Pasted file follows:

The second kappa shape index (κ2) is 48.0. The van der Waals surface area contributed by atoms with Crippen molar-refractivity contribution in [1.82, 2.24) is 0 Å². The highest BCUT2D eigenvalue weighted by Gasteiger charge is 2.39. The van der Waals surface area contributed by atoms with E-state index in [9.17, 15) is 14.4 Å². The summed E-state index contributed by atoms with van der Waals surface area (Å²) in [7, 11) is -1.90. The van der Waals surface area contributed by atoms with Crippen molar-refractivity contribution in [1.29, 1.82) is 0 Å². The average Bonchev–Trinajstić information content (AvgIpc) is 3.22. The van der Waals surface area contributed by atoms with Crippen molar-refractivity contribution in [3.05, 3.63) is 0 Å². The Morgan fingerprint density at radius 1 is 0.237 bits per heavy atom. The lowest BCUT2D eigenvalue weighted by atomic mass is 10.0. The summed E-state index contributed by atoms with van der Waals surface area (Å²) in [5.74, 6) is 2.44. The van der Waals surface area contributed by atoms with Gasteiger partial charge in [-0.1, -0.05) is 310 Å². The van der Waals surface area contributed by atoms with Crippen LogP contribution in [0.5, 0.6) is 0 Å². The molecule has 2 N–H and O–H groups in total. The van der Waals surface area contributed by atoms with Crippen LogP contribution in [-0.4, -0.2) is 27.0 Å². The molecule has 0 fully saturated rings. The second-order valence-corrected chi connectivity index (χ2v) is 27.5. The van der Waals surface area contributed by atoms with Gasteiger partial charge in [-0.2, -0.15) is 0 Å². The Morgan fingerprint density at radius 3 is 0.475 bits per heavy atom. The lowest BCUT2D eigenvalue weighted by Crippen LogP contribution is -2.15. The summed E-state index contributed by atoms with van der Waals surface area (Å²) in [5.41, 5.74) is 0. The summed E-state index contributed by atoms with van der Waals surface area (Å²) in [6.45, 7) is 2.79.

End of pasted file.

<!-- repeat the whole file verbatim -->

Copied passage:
The second kappa shape index (κ2) is 48.0. The van der Waals surface area contributed by atoms with Crippen molar-refractivity contribution in [1.82, 2.24) is 0 Å². The highest BCUT2D eigenvalue weighted by Gasteiger charge is 2.39. The van der Waals surface area contributed by atoms with E-state index in [9.17, 15) is 14.4 Å². The summed E-state index contributed by atoms with van der Waals surface area (Å²) in [7, 11) is -1.90. The van der Waals surface area contributed by atoms with Crippen molar-refractivity contribution in [1.29, 1.82) is 0 Å². The average Bonchev–Trinajstić information content (AvgIpc) is 3.22. The van der Waals surface area contributed by atoms with Crippen molar-refractivity contribution in [3.05, 3.63) is 0 Å². The Morgan fingerprint density at radius 1 is 0.237 bits per heavy atom. The lowest BCUT2D eigenvalue weighted by atomic mass is 10.0. The summed E-state index contributed by atoms with van der Waals surface area (Å²) in [5.74, 6) is 2.44. The van der Waals surface area contributed by atoms with Gasteiger partial charge in [-0.1, -0.05) is 310 Å². The van der Waals surface area contributed by atoms with Crippen LogP contribution in [0.5, 0.6) is 0 Å². The molecule has 2 N–H and O–H groups in total. The van der Waals surface area contributed by atoms with Crippen LogP contribution in [-0.4, -0.2) is 27.0 Å². The molecule has 0 fully saturated rings. The second-order valence-corrected chi connectivity index (χ2v) is 27.5. The van der Waals surface area contributed by atoms with Gasteiger partial charge in [-0.2, -0.15) is 0 Å². The Morgan fingerprint density at radius 3 is 0.475 bits per heavy atom. The lowest BCUT2D eigenvalue weighted by Crippen LogP contribution is -2.15. The summed E-state index contributed by atoms with van der Waals surface area (Å²) in [5.41, 5.74) is 0. The summed E-state index contributed by atoms with van der Waals surface area (Å²) in [6.45, 7) is 2.79.